Barcelona it’s not, but I couldn’t help thinking of that city and its boulevards, with medians generous enough to support social life. The broad median of American Way is outfitted with benches and cafe tables and chairs. That afternoon, every last one was taken. Kids ran around a small playground. Teenagers posed for selfies with statues. Across from them, grown-ups sipped wine on a restaurant patio. The developers couldn’t have hoped for a better promo shot.
“This Is How You Harbor,” ads proclaim on the street corners, and apparently how you harbor is with a boatload of kitsch. There’s a garish painted statue of Rosie the Riveter, a giant inflated chick outside the Peeps store, and of course, the dwarf lighthouse with its eerie plastic inhabitant. That’s before you set foot inside the Gaylord, where faux colonial buildings are arranged like dollhouses under a vast glass roof.
The rise of privately-owned public space in American cities is a problematic trend, and very much at play here—personally, I’d prefer my Sunday stroll without a pitch for a timeshare. But just as teenagers used to hang out at Orange Julius in the Eighties and old folks still gather at McDonald’s to nurse coffees, highly commercialized environments can foster real social connection.
Urbanists ding National Harbor for its woeful lack of connectivity to the rest of P.G. County and D.C., and the criticism is deserved. The nearest Metro station is Huntington, four miles away and across the river in Virginia. The MGM casino is a mile away, but only someone with a death wish would try to walk or bike there along National Harbor Boulevard and the Beltway feeder road. National Harbor’s downtown, the casino, and the Tanger Outlets are islands. The developers have created an archipelago of destinations rather than a necklace.
Two Metrobus lines do service National Harbor, making it possible for some of the several thousand people who work there to commute without cars. Visitors complain about the high cost of parking ($3 an hour, going up to $18 for the day and $12 for the evening). Peterson should keep parking pricey, but make National Harbor’s circulator bus free and increase the frequency of the Metrobuses on the company’s dime. (The company already pays part of the cost of running the buses.)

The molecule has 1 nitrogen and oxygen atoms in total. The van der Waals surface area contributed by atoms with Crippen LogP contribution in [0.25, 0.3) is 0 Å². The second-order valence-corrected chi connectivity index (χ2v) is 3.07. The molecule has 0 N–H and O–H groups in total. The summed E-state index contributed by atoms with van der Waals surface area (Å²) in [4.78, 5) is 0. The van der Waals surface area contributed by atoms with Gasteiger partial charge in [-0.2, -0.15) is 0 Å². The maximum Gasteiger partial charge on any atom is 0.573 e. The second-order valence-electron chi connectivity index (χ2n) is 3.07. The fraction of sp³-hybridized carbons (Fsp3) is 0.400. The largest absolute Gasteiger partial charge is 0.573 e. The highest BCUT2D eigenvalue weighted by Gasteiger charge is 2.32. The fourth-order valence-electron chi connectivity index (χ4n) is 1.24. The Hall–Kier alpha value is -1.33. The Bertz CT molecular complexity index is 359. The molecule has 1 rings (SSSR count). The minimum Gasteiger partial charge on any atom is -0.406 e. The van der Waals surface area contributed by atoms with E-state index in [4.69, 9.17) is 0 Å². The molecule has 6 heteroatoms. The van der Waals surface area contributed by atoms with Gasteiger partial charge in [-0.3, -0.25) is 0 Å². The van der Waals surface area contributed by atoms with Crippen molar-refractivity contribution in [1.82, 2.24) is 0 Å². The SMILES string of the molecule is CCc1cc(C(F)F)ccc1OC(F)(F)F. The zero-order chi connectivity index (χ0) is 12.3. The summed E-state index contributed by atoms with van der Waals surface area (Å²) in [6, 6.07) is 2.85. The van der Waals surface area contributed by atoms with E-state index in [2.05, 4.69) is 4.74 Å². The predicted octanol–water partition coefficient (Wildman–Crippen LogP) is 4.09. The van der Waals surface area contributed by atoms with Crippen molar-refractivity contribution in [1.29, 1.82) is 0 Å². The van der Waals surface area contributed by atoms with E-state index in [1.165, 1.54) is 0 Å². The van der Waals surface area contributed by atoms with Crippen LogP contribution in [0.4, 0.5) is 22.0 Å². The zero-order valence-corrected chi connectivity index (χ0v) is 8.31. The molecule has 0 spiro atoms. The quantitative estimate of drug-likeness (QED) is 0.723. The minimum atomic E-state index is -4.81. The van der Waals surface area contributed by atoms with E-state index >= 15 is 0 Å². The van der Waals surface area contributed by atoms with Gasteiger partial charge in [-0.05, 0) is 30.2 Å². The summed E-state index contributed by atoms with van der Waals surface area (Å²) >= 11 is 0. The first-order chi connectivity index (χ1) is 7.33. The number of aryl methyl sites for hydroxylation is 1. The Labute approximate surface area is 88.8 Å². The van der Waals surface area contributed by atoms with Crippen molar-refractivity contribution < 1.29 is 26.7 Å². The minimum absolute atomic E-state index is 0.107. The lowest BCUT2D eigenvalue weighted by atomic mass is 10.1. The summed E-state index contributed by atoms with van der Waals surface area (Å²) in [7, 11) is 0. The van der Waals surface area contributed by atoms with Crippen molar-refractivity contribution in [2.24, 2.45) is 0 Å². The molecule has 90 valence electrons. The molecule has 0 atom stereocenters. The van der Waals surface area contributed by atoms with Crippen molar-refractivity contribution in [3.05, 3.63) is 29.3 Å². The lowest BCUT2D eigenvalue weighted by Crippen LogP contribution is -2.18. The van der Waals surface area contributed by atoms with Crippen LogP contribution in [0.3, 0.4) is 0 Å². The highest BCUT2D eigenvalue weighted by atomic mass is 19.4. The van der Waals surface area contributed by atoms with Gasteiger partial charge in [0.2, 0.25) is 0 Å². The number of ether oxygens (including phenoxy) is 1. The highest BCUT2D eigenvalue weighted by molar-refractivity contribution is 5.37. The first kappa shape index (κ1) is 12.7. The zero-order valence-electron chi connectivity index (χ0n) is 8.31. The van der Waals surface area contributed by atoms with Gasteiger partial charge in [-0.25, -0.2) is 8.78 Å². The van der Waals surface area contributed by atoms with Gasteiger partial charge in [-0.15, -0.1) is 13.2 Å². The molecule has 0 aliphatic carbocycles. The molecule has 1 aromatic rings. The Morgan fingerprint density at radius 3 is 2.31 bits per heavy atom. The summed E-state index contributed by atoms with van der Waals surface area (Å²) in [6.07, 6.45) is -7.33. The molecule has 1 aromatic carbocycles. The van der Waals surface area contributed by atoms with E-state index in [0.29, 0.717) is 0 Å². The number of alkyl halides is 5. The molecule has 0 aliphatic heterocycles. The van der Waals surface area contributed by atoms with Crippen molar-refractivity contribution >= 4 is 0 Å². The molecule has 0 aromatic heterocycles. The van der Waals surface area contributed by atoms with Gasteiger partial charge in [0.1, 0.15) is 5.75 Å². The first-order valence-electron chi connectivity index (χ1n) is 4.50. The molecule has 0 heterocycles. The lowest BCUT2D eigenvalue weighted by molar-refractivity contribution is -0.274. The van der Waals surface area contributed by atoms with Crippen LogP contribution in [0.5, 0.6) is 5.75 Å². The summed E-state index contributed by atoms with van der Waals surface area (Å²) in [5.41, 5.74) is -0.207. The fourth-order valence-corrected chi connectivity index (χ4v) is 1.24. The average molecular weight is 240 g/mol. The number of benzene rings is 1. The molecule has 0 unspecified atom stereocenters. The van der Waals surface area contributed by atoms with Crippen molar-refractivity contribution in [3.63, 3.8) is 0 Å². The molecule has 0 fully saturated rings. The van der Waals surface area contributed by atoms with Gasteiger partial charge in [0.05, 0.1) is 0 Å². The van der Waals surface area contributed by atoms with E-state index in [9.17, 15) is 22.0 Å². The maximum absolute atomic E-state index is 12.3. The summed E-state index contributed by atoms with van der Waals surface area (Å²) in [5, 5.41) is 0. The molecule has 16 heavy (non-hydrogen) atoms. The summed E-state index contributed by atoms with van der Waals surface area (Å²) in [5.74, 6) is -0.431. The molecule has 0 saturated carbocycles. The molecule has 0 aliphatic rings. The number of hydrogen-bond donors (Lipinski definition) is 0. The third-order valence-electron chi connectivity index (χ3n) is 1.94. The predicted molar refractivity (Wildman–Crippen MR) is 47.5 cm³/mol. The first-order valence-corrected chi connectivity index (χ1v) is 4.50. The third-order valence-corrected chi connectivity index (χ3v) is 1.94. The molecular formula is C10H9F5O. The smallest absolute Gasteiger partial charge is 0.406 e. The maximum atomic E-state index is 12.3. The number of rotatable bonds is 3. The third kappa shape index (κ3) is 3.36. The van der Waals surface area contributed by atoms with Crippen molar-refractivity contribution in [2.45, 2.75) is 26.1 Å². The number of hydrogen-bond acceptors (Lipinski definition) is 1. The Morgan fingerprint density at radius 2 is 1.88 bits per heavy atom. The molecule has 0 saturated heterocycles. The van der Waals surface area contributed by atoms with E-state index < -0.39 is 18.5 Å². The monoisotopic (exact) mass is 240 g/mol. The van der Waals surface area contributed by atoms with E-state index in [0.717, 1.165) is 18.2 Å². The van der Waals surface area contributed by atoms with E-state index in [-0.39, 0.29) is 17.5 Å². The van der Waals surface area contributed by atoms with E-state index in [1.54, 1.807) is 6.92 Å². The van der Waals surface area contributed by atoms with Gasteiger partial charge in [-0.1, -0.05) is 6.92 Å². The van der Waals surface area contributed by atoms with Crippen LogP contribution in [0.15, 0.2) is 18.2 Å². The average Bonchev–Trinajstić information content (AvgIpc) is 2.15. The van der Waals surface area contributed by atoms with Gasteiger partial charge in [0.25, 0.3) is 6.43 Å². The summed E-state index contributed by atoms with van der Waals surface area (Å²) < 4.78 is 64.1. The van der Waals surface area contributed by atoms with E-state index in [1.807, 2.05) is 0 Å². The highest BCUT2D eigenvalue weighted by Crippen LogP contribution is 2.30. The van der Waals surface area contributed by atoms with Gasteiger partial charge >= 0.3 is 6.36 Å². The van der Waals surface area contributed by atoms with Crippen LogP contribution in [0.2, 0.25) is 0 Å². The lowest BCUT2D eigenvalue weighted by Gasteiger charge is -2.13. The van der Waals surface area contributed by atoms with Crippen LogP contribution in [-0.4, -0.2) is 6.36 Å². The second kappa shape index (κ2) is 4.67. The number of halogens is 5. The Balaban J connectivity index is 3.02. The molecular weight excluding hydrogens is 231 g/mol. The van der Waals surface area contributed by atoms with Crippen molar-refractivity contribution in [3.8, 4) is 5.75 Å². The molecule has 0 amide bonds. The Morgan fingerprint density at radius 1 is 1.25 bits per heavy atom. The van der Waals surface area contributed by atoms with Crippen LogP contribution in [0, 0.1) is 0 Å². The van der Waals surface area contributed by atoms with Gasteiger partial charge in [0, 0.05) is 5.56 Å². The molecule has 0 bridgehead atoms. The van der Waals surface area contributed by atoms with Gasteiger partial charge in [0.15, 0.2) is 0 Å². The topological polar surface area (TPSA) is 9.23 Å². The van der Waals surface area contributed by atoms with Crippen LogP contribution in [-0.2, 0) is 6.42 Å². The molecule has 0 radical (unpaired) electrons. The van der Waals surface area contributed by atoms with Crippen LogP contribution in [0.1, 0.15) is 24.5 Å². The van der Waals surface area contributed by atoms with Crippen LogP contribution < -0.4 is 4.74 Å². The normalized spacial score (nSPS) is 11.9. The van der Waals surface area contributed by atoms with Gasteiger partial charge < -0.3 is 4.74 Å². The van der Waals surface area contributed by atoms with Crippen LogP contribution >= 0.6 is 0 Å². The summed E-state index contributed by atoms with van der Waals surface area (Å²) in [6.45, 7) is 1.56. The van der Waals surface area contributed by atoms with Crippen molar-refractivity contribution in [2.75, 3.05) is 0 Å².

On the crest of the hill behind the Gaylord, a metal fence cuts off a subdivision of new brownstones from an older suburban neighborhood. The roads of Oxon Hill don’t connect to National Harbor—there’s only one way in or out. This was a concession to locals concerned about traffic, but Balkanizing the area was a bad move, sheltering P.G. homeowners from inconvenience in the short term while cutting them off from waterfront access and real-estate gains in the long term.
After my outing (pro tip: skip the Ferris wheel and ride the Gaylord elevators for free to the 19th floor for the same view), the contrast I kept coming back to was with CityCenter DC. With its designer boutiques and minimalist architecture, CityCenter is tasteful where National Harbor is vulgar. Yet CityCenter feels like a ghost town and National Harbor is hopping.
The more exclusive D.C. becomes, I suspect, the more of a market there will be in its ever-growing suburbs for destinations where you can entertain a family without spending a fortune. P.G. County in particular has lacked these kind of destinations, causing its economic development to drag. National Harbor helps fill the gap, with better than average urban design internally, even if its connections to the world outside are lacking. Now, if only it would lay off the kitsch.